There’s a lot of focus on China right now, and with good reason.
Some — including Mohamed El-Erian of PIMCO — are worried that China’s GDP will decline into the 6’s next year, though the “official” estimate appears to targeting 7.5% in 2013. While that sounds like a boon considering the slowdown in the U.S. and Europe, it’s all about expectations in China; consider the MSCI China Index’s 20%-plus decline in 2011 despite a growth rate of more than 9% for the nation’s GDP.
On the other hand, the bulls think expectations have soured so much that valuations are attractive. Furthermore, signs of life in manufacturing and exports indicate that at best China is rebounding from its recent difficulties, and at worst it’s in the process of finding a bottom. Either scenario has the bulls ready to jump in headfirst.
So what’s the real story?
The Bull Case for China
As mentioned, the data is looking up, led by the recent info from China’s manufacturing sector. The HSBC (NYSE:HBC) Flash PMI report just hit a 13-month high, and more important, the reading of 50.4 is the first positive reading in more than a year. (For the PMI index, anything above 50 is growth, while below 50 is contraction.)
Also encouraging is improving conditions for the Chinese steel industry, the largest in the world. The state-run Xinhua News Agency reported that steelmakers will enjoy better conditions this quarter and across 2013 after nine months of losses and poor pricing.
On the broader export front, the trade surplus surged in October at the fastest pace in five months and widened to the biggest margin in almost four years. Fears of a deteriorating trade balance have been persistent throughout the China slowdown, so this is a welcome sign.
The all-important retail sector also is on the mend. October retail sales rose 14.5% over the previous year, topping forecasts. This was after a beat in September, too.
Furthermore, housing prices appear to have stabilized and have begun creeping up once more.
Then there’s the compelling argument that the best time to buy a rebound isn’t after the biggest gains are behind you, but a bit early to ensure you make the lion’s share of the profits. Consider housing stocks, where the focused SPDR S&P Homebuilders ETF (NYSE:XHB) actually drifted down slightly in 2011 … but now is up 75% in the past year. Even if you bought the rebound a year too early, since November 2010 you’d be up 68% in XHB through today — four times the S&P 500.
Or as big-time investor Jim Rogers said in an October CNBC interview: “China’s going to be the next great country in the world. I was violently and vehemently telling people not to buy China when it was going up in 2007. I only buy China when it collapses.”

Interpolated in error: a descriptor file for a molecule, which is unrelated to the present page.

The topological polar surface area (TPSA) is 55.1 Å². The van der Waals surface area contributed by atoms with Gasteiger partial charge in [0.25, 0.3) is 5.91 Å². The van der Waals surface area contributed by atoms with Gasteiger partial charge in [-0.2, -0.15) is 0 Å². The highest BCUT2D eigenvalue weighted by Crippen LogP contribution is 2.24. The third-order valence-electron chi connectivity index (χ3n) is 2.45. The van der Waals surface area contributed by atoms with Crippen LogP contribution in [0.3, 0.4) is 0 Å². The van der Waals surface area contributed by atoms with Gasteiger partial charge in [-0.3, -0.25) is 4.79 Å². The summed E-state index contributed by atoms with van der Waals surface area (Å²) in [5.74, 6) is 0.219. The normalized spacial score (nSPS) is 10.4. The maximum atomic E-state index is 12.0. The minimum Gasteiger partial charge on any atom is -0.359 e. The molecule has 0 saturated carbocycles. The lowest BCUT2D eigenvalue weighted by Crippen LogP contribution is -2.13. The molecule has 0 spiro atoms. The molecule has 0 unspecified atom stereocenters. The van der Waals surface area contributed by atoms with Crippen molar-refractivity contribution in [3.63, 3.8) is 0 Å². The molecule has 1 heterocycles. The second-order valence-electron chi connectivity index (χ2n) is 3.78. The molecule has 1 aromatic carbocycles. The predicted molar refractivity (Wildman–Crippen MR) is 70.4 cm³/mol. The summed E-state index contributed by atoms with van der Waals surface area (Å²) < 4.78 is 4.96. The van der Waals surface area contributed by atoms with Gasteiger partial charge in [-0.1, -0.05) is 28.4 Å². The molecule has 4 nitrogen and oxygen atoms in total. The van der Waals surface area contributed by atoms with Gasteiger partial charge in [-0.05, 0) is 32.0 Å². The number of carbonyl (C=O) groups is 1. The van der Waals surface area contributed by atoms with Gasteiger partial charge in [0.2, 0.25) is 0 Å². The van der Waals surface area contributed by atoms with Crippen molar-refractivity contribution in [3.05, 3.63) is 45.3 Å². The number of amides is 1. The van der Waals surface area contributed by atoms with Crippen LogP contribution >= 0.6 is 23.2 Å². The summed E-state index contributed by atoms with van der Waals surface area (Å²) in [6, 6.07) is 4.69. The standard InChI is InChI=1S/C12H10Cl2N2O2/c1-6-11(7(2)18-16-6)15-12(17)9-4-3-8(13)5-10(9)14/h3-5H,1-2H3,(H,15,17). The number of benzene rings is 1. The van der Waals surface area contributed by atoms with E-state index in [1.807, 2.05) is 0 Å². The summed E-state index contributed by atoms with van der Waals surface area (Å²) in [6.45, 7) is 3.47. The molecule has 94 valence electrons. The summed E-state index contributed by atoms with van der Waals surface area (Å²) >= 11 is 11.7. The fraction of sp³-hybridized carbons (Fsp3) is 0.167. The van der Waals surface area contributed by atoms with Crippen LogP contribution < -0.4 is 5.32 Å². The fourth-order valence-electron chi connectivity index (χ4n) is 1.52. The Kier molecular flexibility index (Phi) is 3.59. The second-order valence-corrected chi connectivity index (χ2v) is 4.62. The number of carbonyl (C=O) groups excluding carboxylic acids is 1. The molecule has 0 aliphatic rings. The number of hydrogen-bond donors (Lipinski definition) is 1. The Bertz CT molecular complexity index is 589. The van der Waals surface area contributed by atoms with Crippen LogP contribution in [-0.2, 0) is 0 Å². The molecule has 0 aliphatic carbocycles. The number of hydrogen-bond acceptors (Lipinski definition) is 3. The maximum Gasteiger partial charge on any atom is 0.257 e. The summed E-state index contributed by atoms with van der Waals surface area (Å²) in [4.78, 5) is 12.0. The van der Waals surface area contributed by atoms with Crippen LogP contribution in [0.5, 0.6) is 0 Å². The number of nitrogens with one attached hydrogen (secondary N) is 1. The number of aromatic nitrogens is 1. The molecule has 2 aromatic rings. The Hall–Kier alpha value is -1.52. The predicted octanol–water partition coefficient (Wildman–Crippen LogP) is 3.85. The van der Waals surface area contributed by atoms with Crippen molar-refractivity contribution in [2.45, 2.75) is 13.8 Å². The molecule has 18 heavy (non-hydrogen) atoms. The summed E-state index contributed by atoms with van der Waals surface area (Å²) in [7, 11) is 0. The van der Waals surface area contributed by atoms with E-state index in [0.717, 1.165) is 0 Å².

So whether these data points are truly sustainably yet isn’t as big of a concern to long-term investors as whether a double-dip or deeper trouble is ahead. And at the very least, these rosy indicators show that China is in the process of bottoming — if it hasn’t already.
The Bear Case for China
Reuters just ran a shrewd analysis of the so-called resurgence of Chinese equities with the headline “‘Caveat emptor’ as foreigners rush to ride China rebound.”
The gist of it: Foreign investors have thrown $4 billion at Chinese equity funds in the past two months in hopes of getting in on the ground floor of a big-time rally, but the fundamentals of Chinese markets remain challenging to investors.
Reuters quotes Paul Gillis, professor at Peking University’s Guanghua School of Management, as saying that “most of the problems affecting Chinese stocks — accounting fraud, the variable interest entity and regulatory stand-offs between the U.S. and China — have not gone away and still need to be solved.”
As for housing, while some might think a modest rebound in prices implies stability, there are others that fear this is the continued inflation of a property bubble. Not a month passes by without further indications that Chinese have simply no other investment option other than real estate.
Beyond that, there’s the even bigger issue of China moving away from an economy driven by big-time Beijing investment and cheap manufacturing exports into a modern consumer-driven and high-tech economy.
Consider that a report from the IMF earlier this year notes that Chinese consumption has declined from roughly 63% of GDP in 1992 to just 48% of GDP in 2010. Not a very encouraging sign if the economy is supposedly thriving from a surge in the middle class and a growth of consumer-driven businesses.
Also consider that Chinese technology companies are doing just fine at home playing by Beijing’s rules, but have failed to find a global appeal like tech powerhouses Apple (NASDAQ:AAPL), Microsoft (NASDAQ:MSFT) or Google (NASDAQ:GOOG) have. Sure, home-grown tech stocks can serve the massive Chinese market … but a lack of true private sector “disruption” means these companies have a much lower ceiling than truly global names. If China’s tech sector continues to improve productivity and attract top talent, it ultimately might not matter if it can’t adapt to a very different kind of global consumer.
Oh yeah, and don’t forget competing with Apple’s army of patent lawyers …
- A good take from earlier this year by Mamta Badkar on the “profitless growth” in China. (Business Insider)
- Heavy machinery makers have their fingers crossed that this rebound is real. (The Economic Times)
- As China’s economy slows, real estate bubble looms — written in October. (Washington Post)
Jeff Reeves is the editor of InvestorPlace.com and the author of “The Frugal Investor’s Guide to Finding Great Stocks.” Write him at firstname.lastname@example.org or follow him on Twitter via @JeffReevesIP. As of this writing, he owned a long position in Apple but none of the other stocks named here.